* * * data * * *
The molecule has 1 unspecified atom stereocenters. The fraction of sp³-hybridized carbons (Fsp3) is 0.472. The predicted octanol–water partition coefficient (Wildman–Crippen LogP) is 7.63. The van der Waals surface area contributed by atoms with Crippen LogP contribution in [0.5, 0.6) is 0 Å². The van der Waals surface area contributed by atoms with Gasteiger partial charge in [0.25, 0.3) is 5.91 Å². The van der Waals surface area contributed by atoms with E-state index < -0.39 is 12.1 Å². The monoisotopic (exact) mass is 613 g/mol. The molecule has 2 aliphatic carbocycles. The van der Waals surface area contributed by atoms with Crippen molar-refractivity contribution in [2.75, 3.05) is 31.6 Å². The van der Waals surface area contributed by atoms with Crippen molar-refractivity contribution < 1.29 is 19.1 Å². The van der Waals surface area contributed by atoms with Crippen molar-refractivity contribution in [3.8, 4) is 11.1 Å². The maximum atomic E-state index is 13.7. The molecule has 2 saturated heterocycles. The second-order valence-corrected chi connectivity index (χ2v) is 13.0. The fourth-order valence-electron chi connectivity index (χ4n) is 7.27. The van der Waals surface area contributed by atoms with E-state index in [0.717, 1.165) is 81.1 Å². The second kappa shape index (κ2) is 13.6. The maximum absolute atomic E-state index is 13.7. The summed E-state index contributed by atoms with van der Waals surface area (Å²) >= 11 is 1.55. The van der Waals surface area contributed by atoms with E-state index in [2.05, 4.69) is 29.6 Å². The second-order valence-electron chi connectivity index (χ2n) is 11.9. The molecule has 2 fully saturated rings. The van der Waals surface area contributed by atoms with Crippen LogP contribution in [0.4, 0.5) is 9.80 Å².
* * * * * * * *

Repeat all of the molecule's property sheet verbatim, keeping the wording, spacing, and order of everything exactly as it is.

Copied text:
The molecule has 1 unspecified atom stereocenters. The fraction of sp³-hybridized carbons (Fsp3) is 0.472. The predicted octanol–water partition coefficient (Wildman–Crippen LogP) is 7.63. The van der Waals surface area contributed by atoms with Crippen LogP contribution in [0.5, 0.6) is 0 Å². The van der Waals surface area contributed by atoms with Gasteiger partial charge in [0.25, 0.3) is 5.91 Å². The van der Waals surface area contributed by atoms with E-state index < -0.39 is 12.1 Å². The monoisotopic (exact) mass is 613 g/mol. The molecule has 2 aliphatic carbocycles. The van der Waals surface area contributed by atoms with Crippen molar-refractivity contribution in [2.75, 3.05) is 31.6 Å². The van der Waals surface area contributed by atoms with Crippen molar-refractivity contribution < 1.29 is 19.1 Å². The van der Waals surface area contributed by atoms with Crippen molar-refractivity contribution in [3.8, 4) is 11.1 Å². The maximum atomic E-state index is 13.7. The molecule has 2 saturated heterocycles. The second-order valence-corrected chi connectivity index (χ2v) is 13.0. The fourth-order valence-electron chi connectivity index (χ4n) is 7.27. The van der Waals surface area contributed by atoms with E-state index in [0.717, 1.165) is 81.1 Å². The second kappa shape index (κ2) is 13.6. The maximum absolute atomic E-state index is 13.7. The summed E-state index contributed by atoms with van der Waals surface area (Å²) >= 11 is 1.55. The van der Waals surface area contributed by atoms with E-state index in [2.05, 4.69) is 29.6 Å². The second-order valence-electron chi connectivity index (χ2n) is 11.9. The molecule has 2 fully saturated rings. The van der Waals surface area contributed by atoms with Crippen LogP contribution in [0.4, 0.5) is 9.80 Å².